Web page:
The Mammoth Book of Gorgeous Guys (ed. Barbara Cardy)

Posted: April 6, 2015 in nonfiction
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So, Clarksville Tennessee seemed like a good halfway point on a long trip last weekend, so I pulled off the highway. I intended to walk around Walmart for a while before getting back on the road, but I was in the wrong lane at that intersection, so I went on up a little way, got over into the right lane, and then there was a Books-A-Million. I hadn’t seen one of those in ages; their stores in my North Carolina towns closed some years ago. So I went in to get some exercise, get out of the car for an hour or so, and as I was wandering about I saw this book with an underwear model on the front, and he’s all wet and happy and his underpants are nearly transparent . . . of course I picked it up. Inside, there are even more guys experiencing a variety of emotion and various states of undress, so I decided to get it. The spine is broken like any well-loved paperback, but BAM doesn’t have a used section, so I imagine that someone in Clarksville liked to go in, thumb through, and then put it back on the shelf. Judging from the book’s condition, I’d say either one person liked to do this a lot, or several people liked to do this. I used to do that when I was in the closet, get just enough of a look to excite me but never bringing it home. As I was waiting in line to check out, I couldn’t decide if I was being a selfish bitch for taking this resource out of the store or if I was a Good Samaritan removing temptation from people who clearly regarded it as such. But really, I’ve been in the mood for some fresh material for private time, and that’s what I got it for.

Once I got it home, I realized I had made a mistake. This isn’t really a book for masturbating to. It’s like trying to get turned on by the Belvedere torso, or the works of Michelangelo. The photographs are beautiful, no doubt, but not always sexy. There’s a difference between art and pornography. Porn is all about muscled bodies, hard dicks and tight asses, but art is about beauty, not fucking. Yes, most of the men in these pictures are nude or mostly so, and most of them are obviously very strong, but the effect is not to promote sexual interest. I realize this may be a gay thing; the editor claims that this is one of the first collection of nude male photographs that is targeted to straight women instead of gay men. I enjoy it, but I don’t get off on it.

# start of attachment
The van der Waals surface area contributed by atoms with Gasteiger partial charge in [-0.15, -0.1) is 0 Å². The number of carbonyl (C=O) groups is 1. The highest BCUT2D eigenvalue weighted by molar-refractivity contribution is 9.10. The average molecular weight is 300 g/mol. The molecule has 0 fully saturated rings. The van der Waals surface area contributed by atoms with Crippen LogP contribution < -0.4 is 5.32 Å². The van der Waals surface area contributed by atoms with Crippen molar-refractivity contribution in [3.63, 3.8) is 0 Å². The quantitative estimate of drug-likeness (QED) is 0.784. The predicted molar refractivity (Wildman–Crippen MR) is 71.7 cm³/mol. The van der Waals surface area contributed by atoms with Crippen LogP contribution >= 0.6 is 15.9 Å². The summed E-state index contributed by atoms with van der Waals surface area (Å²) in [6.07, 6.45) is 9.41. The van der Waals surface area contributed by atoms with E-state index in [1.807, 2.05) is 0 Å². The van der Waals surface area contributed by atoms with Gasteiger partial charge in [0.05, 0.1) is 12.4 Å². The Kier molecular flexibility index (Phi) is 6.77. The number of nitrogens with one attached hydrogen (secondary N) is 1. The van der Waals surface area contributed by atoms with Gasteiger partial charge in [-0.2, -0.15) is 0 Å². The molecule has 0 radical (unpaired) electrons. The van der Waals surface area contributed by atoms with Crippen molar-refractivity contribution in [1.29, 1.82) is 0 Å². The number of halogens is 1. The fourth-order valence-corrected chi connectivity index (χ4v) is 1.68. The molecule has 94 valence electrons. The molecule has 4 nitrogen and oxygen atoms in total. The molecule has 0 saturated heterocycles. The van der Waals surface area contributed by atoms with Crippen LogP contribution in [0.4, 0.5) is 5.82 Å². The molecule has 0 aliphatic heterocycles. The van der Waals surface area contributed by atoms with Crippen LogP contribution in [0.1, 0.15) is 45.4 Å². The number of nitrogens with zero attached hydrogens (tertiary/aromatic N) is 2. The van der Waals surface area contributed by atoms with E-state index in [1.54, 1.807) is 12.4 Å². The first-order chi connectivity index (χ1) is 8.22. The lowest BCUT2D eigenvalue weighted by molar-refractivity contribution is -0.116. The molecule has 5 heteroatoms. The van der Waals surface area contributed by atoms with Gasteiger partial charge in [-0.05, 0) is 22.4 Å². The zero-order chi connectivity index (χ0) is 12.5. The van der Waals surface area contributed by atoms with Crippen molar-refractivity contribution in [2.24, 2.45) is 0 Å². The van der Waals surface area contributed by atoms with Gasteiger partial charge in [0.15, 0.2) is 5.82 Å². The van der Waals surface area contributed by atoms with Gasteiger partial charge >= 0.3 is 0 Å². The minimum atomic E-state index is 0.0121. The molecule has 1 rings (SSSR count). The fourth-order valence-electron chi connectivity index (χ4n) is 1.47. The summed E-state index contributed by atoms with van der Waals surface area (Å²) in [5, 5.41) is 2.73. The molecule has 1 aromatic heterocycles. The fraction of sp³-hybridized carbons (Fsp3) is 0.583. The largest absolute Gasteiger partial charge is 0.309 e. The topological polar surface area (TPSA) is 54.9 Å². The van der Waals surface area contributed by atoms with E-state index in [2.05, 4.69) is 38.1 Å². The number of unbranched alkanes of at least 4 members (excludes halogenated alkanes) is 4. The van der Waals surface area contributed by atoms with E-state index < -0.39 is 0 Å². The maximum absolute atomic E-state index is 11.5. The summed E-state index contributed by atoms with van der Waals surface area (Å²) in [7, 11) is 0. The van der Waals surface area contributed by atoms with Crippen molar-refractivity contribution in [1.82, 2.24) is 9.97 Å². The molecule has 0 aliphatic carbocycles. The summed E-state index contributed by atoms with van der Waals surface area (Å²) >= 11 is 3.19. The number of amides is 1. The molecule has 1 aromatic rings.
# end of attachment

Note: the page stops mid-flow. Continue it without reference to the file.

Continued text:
It would have been too easy to have compiled a selection of typical body-builder or calendar-boy images. Beautiful as these are, such a collection would have been only a limited representation of the male form.

These pictures are taken by what they call leading photographers, but I don’t know enough about photography to agree with that. The pictures are beautiful; not all of the men are. Some are quite plain, but given the right lighting and posing, given the right work by the photographer, they can all take beautiful pictures. The book is organized by photographer, so it feels a little like a collection of advertisements for the artists, a quick mini-portfolio of each one, and that’s a little distracting for those of us who are not cognoscenti. I’m flipping through, enjoying the pictures, and then suddenly there’s a woman smiling straight into the camera next to her biography and it breaks my concentration. One of the photographers wrote a short introduction; it’s completely biased in favor of his personal friends. Some of the artists don’t get more than a sentence, or half a sentence. Others get whole paragraphs.

My favorite group is the section by Robert Flynt, clearly the most artistically stylized. I was also quite pleased with Conrad Hechter’s pictures, and those of David Vance, and Dennis Dean’s hitchhikers, and Michael Palladino’s dusty athletes. While every picture in the book is lovely, my favorite shot is on page 153. Photographer is David Gray; the subject is nude in the semi-lotus position, on a big rock with blue sky behind him. It’s peaceful.

The important thing, though, the reason I’m writing about this book here instead of moving onto the Eco novel I started this week, is what it says about me. I don’t need reminding that I’m a lonely gay man desperate to be touched; I do need to be reminded that I’m attractive. Looking through this book, the guys are all at different levels of muscle, of desirability, of the size of various organs, but all the pictures are good. Even the ugliest dude can be perceived as beautiful. I’m not the ugliest, and when I look at these pictures I don’t just see beauty, I feel beautiful myself. I am a gorgeous guy too.

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